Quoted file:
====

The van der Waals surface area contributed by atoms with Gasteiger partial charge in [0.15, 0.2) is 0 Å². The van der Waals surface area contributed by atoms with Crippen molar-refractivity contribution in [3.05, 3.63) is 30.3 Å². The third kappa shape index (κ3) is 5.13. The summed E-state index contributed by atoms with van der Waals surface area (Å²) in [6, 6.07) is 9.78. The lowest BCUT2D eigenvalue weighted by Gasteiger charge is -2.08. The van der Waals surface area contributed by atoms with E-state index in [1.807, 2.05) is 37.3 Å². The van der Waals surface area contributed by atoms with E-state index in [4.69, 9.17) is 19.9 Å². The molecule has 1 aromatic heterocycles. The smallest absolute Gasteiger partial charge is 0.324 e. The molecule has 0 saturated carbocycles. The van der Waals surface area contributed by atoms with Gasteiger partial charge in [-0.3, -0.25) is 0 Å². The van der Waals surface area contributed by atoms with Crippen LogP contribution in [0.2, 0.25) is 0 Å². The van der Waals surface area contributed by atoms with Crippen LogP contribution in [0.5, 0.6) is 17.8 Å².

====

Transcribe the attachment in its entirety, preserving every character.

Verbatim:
The van der Waals surface area contributed by atoms with Gasteiger partial charge in [0.15, 0.2) is 0 Å². The van der Waals surface area contributed by atoms with Crippen molar-refractivity contribution in [3.05, 3.63) is 30.3 Å². The third kappa shape index (κ3) is 5.13. The summed E-state index contributed by atoms with van der Waals surface area (Å²) in [6, 6.07) is 9.78. The lowest BCUT2D eigenvalue weighted by Gasteiger charge is -2.08. The van der Waals surface area contributed by atoms with E-state index in [1.807, 2.05) is 37.3 Å². The van der Waals surface area contributed by atoms with E-state index in [4.69, 9.17) is 19.9 Å². The molecule has 1 aromatic heterocycles. The smallest absolute Gasteiger partial charge is 0.324 e. The molecule has 0 saturated carbocycles. The van der Waals surface area contributed by atoms with Gasteiger partial charge in [-0.3, -0.25) is 0 Å². The van der Waals surface area contributed by atoms with Crippen LogP contribution in [0.2, 0.25) is 0 Å². The van der Waals surface area contributed by atoms with Crippen LogP contribution in [0.5, 0.6) is 17.8 Å².